- In 2015, a study published in Liver International reported that the specificity and negative predictive value of suPAR make it a potential screening tool for the early detection of hepatocellular carcinoma in patients with chronic liver disorders3.
- A study published in Clin Appl Thromb Hemost in 2003 reported significantly elevated serum suPAR levels in association with advanced small-cell lung cancer4.
- In 2014, a study conducted on patients with advanced alimentary tract carcinoma reported high levels of suPAR. The study also found that highest suPAR levels can be detected in advanced disease with remote metastases5 .
- A study conducted in 2015 and published in the International Journal of Cancer reported high levels of suPAR in metastatic colorectal cancer patients. The study also found that circulating suPAR levels would be higher in patients who do not respond to cetuximab treatment than in patients who respond. This finding supports the predictive value of suPAR in oncology6 .
- Elevated suPAR levels are associated with increased risk of incident respiratory cancer. These findings published in the Cancer Epidemiology, Biomarkers & Prevention in 2011 also reported that suPAR could be used for evaluation in cancer risk algorithms7.
- As per a 2019 study published in Journal of Clinical Oncology, circulating suPAR represents a novel prognostic marker in pancreatic adenocarcinoma patients undergoing tumor resection8 .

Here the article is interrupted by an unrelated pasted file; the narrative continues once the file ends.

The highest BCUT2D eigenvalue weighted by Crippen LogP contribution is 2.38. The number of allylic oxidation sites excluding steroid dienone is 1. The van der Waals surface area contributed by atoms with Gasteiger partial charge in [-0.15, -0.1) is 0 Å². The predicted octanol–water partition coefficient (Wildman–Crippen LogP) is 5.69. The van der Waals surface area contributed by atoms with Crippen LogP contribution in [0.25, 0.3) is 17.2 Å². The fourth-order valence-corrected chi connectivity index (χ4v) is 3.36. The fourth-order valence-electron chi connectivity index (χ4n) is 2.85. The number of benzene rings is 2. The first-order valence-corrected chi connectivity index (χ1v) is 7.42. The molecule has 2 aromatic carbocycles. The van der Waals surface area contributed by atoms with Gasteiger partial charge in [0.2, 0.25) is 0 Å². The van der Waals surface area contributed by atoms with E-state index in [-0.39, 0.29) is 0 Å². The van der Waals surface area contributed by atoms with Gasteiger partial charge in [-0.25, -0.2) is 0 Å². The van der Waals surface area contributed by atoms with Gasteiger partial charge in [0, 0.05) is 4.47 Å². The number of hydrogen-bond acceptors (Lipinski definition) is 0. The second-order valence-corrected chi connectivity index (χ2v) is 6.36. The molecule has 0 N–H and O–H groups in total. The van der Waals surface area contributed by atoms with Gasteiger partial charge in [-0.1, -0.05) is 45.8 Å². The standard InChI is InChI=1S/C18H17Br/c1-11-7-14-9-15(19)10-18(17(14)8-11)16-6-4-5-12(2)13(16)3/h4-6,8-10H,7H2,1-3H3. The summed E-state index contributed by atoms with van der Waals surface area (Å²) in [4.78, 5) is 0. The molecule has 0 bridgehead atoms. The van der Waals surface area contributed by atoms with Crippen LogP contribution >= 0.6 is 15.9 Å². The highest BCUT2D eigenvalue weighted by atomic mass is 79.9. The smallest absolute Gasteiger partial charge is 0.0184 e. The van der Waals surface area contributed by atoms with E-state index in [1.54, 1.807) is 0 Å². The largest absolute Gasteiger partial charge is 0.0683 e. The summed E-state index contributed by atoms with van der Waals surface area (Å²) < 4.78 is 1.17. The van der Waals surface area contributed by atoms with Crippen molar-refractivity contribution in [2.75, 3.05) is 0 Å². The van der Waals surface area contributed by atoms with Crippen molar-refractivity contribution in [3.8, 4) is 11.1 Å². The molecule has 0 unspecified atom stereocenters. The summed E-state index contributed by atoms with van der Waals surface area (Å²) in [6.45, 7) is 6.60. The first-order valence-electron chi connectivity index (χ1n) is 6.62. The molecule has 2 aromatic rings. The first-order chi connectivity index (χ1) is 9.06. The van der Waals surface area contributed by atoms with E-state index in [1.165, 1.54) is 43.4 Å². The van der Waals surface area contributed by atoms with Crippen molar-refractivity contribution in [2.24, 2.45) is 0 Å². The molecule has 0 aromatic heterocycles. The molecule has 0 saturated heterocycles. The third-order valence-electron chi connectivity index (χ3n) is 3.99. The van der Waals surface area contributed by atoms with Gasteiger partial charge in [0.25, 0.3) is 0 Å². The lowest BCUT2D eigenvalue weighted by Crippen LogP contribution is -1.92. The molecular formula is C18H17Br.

1. Goossens et.al. Cancer biomarker discovery and validation. Translational Cancer Research. 2015. Vol 4: 3.
2. Hala et.al. Cancer Biomarkers: Role of Biomarkers in Medicine, Mu Wang and Frank A. Witzmann. IntechOpen Books. 2016. https://www.intechopen.com/books/role-of-biomarkers-in-medicine/cancer-biomarkers
3. Chounta et.al. Serum soluble urokinase plasminogen activator receptor as a screening test for the early diagnosis of hepatocellular carcinoma. Liver International. 2015. 35(2): 601-7.
4. Cobos E, Jumper C, Lox C. Pretreatment determination of the serum urokinase plasminogen activator and its soluble receptor in advanced small-cell lung cancer or non-small-cell lung cancer. 2003. 9(3): 241-6.
5. Usnarska-Zubkiewicz et.al. Soluble urokinase-type plasminogen activator receptor and ferritin concentration in patients with advanced alimentary tract carcinoma. Relationship to localization, surgical treatment and the stage of the disease—preliminary report. Adv Clin Exp Med. 2014. 23(6).
6. Tarpgaard et.al. Intact and cleaved plasma soluble urokinase receptor in patients with metastatic colorectal cancer treated with oxaliplatin with or without cetuximab. International Journal of Cancer. 2015. Vol 137: Issue 10.
7. Langkilde et.al. Increased plasma soluble uPAR level is a risk marker of respiratory cancer in initially cancer-free individuals. Cancer Epidemiology, Biomarkers & Prevention. 2011.
8. Loosen et.al. Soluble urokinase plasminogen activator receptor (suPAR) as a novel biomarker in patients undergoing resection of pancreatic adenocarcinoma. Journal of Clinical Oncology. 2019.